Low frequency noise (500 Hertz and lower) from various sources such as construction machineries and aircrafts is a form of environmental noise pollution in urban environments. Such noise transmits over long distances and disturbs the surrounding area. It is also known to trigger several negative physiological reactions, such as changes to blood pressure, vertigo, and breathing difficulties, even when the noise is not audible.
Currently, most commercially available noise canceling devices and structures are only effective in reducing high frequency noise, while low frequency noise continues to penetrate. Therefore, to more effectively mitigate low frequency noise, a team of engineers from NUS Mechanical Engineering has designed a set of novel noise attenuating blocks.
The work was published in the journal Acoustics on April 1, 2019.
Small, customizable blocks to reduce a range of low frequency noise
Each 3D-printed block can be customized to cancel a specific noise frequency by adjusting the size of the air cavity and the neck opening within the block. The blocks can then be slotted into a grid-like host structure to function as a noise barrier.
The team’s experiments showed that the modular design was capable of canceling low frequency noise below 500 Hertz by an average of 31 decibels. This is six times more effective than other commonly used noise barriers and the modular design means the barrier is lighter and thinner than commercially available devices. Using this modular design, the NUS engineers were able to better control the properties of the noise barrier and produce them affordably.
“These noise reduction blocks can be easily incorporated as part of existing wall structures, and it would not be necessary to build a host structure from scratch in order to implement the sound barrier. Such a modular design also means that a variety of blocks targeting different noise frequencies can be used within the same host structure to effectively block a range of low frequency noise,” explained NUS mechanical engineering associate professor Lee Heow Pueh, who was the thought-leader behind the innovation.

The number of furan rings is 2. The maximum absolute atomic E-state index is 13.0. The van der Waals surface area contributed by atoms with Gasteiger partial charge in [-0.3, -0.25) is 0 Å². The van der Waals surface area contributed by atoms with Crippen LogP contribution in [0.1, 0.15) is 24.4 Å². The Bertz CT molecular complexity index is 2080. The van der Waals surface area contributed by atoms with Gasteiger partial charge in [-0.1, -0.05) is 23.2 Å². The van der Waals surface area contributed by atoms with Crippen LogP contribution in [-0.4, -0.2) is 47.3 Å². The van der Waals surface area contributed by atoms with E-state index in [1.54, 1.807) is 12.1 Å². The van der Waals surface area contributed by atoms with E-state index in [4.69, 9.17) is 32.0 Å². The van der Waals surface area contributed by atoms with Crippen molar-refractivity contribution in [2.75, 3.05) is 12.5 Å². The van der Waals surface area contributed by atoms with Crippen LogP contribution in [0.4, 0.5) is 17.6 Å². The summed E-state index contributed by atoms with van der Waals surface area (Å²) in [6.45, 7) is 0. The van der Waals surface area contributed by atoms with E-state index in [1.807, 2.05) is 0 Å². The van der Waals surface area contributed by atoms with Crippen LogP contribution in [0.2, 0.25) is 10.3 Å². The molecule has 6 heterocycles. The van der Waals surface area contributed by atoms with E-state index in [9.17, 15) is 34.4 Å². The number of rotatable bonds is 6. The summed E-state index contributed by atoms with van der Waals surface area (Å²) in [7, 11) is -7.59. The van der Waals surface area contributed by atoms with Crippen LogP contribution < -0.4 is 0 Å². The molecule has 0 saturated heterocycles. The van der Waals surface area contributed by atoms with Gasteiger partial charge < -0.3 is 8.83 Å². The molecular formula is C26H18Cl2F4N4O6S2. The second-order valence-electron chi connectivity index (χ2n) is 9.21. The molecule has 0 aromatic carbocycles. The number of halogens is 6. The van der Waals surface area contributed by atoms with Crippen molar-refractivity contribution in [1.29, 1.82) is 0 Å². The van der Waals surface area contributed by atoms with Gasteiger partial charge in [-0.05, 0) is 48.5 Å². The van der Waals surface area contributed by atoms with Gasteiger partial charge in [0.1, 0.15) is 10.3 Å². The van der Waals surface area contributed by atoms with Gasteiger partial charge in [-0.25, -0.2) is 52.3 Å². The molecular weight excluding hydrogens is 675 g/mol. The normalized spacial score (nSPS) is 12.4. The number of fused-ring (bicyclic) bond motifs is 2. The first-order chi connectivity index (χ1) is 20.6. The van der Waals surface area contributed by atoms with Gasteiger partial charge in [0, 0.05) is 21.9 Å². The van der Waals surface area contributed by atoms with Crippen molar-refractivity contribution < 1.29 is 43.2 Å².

Mobile application for accurate noise data tracking
The team also developed ‘Noise Explorer,’ a mobile application capable of accurately tracking noise data based on a new method of calibrating the microphones of smartphones. Unlike existing noise monitoring apps, Noise Explorer measured sound pressure levels and frequencies with an accuracy of less than one decibel for 99.7 percent of the measurements in the team’s experiments.
An immediate application of Noise Explorer is for crowdsourcing noise data to help authorities identify and mitigate the source of noise more effectively. Other potential uses include tracking one’s exposure to noise over a period of time and coupling with artificial intelligence for condition monitoring of devices and equipment.
Lee said: “A customizable modular noise barrier, together with a handy and accurate noise meter, will enable authorities and regulators to tailor their noise management strategies effectively to the nature of the noise transmitting in an area. In this way, the people living and working in the area could enjoy greater comfort.”
Lee mentioned that his team is in discussions with a local company to further develop and commercialize the noise attenuating blocks. They are also looking into improving the aesthetics of the blocks such that they can be seamlessly integrated into a building’s architectural design.